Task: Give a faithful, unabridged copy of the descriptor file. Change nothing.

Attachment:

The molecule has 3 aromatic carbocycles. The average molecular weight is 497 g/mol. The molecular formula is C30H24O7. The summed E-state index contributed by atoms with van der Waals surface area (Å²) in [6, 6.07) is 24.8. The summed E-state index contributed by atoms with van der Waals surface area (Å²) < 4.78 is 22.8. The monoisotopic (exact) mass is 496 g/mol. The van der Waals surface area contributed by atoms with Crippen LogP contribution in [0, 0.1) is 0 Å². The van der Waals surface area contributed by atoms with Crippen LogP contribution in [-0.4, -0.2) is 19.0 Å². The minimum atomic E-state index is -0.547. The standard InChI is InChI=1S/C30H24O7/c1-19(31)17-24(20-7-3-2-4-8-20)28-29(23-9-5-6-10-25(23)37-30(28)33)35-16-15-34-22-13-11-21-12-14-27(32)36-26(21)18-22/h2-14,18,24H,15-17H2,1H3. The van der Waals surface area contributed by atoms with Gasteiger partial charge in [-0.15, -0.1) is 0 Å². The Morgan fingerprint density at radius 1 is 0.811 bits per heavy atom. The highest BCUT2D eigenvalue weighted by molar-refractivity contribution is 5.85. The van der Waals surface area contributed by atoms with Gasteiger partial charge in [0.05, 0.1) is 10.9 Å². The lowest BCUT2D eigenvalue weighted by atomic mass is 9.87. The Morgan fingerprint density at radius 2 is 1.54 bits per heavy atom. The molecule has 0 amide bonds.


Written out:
The molecule has 3 aromatic carbocycles. The average molecular weight is 497 g/mol. The molecular formula is C30H24O7. The summed E-state index contributed by atoms with van der Waals surface area (Å²) in [6, 6.07) is 24.8. The summed E-state index contributed by atoms with van der Waals surface area (Å²) < 4.78 is 22.8. The monoisotopic (exact) mass is 496 g/mol. The van der Waals surface area contributed by atoms with Crippen LogP contribution in [0, 0.1) is 0 Å². The van der Waals surface area contributed by atoms with Crippen LogP contribution in [-0.4, -0.2) is 19.0 Å². The minimum atomic E-state index is -0.547. The standard InChI is InChI=1S/C30H24O7/c1-19(31)17-24(20-7-3-2-4-8-20)28-29(23-9-5-6-10-25(23)37-30(28)33)35-16-15-34-22-13-11-21-12-14-27(32)36-26(21)18-22/h2-14,18,24H,15-17H2,1H3. The van der Waals surface area contributed by atoms with Gasteiger partial charge in [-0.15, -0.1) is 0 Å². The Morgan fingerprint density at radius 1 is 0.811 bits per heavy atom. The highest BCUT2D eigenvalue weighted by molar-refractivity contribution is 5.85. The van der Waals surface area contributed by atoms with Gasteiger partial charge in [0.05, 0.1) is 10.9 Å². The lowest BCUT2D eigenvalue weighted by atomic mass is 9.87. The Morgan fingerprint density at radius 2 is 1.54 bits per heavy atom. The molecule has 0 amide bonds.